Southern California World Skate Hub for 60+ Years

Southern California World Skate Hub for 60+ Years

In the past two weeks, I had the honor of seeing dozens of the best skaters in the world compete throughout two huge competitions: The Dew Tour in Long Beach and the Vans U.S. Open in Huntington Beach.

Thousands and thousands of spectators gathered to see both competitions feature by far the best talent I’ve ever seen skate; huge names like Louie Lopez, Chris Russell, and Ryan Sheckler among others. It was epic to see these guys skate, it was even more amazing to think just how important this area is to the sport.

It may be contested to say Southern California is THE world skate hub because it is one of many fantastic skate destinations in the world along with New York City, Barcelona, and London. But the fact still remains, this is where modern skateboarding got its roots and where many big skate companies are still based today.

Skateboarding’s Origins

world skate hub

Skateboarding evolution

Back in the 1950s and 60s, surfers of California got bored when there was no swell in the water so they took roller skating wheels/trucks and bolted those pieces to planks of wood and started cruising around on these homemade boards. Soon after that, the sport took off.

Eventually skating hit a bit of a plateau until competition came about in the 1970s, which emerged the brilliance of the Zephyr Skate team from Dogtown, an area between Venice and Santa Monica. This team included legends like Tony Alva, Stacy Peralta, and the late Jay Adams; a group who revolutionized skating.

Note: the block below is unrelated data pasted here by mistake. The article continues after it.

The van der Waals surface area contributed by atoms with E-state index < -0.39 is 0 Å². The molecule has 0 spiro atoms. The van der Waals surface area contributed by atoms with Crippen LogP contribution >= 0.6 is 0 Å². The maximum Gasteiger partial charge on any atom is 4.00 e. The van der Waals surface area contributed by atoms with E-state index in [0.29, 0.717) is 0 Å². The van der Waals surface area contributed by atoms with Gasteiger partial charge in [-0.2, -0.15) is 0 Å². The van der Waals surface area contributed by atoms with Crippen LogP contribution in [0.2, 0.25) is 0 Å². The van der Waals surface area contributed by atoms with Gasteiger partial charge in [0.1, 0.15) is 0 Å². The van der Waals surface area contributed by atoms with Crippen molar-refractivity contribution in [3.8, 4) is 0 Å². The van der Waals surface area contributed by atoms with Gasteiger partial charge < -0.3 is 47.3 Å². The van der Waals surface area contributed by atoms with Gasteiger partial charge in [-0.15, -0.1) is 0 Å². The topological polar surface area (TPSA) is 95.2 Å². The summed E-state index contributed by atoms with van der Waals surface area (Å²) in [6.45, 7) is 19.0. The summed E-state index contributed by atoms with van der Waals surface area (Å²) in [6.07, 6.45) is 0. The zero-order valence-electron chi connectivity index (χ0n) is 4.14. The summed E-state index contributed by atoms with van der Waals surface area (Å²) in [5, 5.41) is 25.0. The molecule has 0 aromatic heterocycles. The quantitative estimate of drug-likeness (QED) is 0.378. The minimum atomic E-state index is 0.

“We were being paid to ride skateboards! It was crazy,” said Stacy Peralta, original Zephyr team member & award-winning director. “By doing something that everyone said was a waste of time, we ended up influencing kids all around the world.”

They were always going above and beyond to invent new tricks. This time coincided with the devastating California drought in the late 1970s, which meant there were thousands of empty swimming pools just ready to skate. The drought inadvertently invented bowl skating and ever since, skaters have figured out more technical ways to emerge in their sport.

Modern Day Skating in Southern California

This is an idea that I take for granted every day, but there are 52 skateparks in Los Angeles alone. 52. That is not a typo. With another 20 parks in Orange County and 35 parks in San Diego, no wonder the sport is thriving more than ever in this area.

One can go down to the Venice Boardwalk any given Tuesday morning and you’ll still see hundreds of people gather around the skatepark to watch some amazing amateur and unknown skaters crushing some amazing transfers and bowl runs. Yes, we may not know these names now, but it’s only a matter of time before they make a deep impact in the industry.

Due to the fact that there are just so many good skateparks in SoCal and that the weather stays consistent throughout the year in comparison to a lot of other popular skate cities, local skaters have the option to shred a new place every single day. This is a formula for emerging talent in an area that has a lot of it. Throughout skate history, Southern California has seen amazing talent like the Z-Boys, The Bones Brigade & Tony Hawk, Paul Rodriguez, and Ryan Sheckler among others.

With its proximity to LAX, one of the most popular airports in the world, millions of skaters flock here year after year with the glimmer of hope of making a living doing what they love. And for good reason, the seed of skateboarding was planted here 60+ years ago and since then it has grown more rapidly than anyone could have ever imagined.

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Mark Stansbury

Mark blew up on the scene in 89’, same year as T-Swift. He was born and raised in Cape May, NJ where he spent his time pursuing every sport with the word “board” in its name. Soon after graduating from Rutgers University, he moved out to California to seek a great American adventure. When he’s not in the water or on a mountain, he is in the office working on content marketing and web design. He now based in Huntington Beach with a border collie named Seuss, who is scared of his own shadow.

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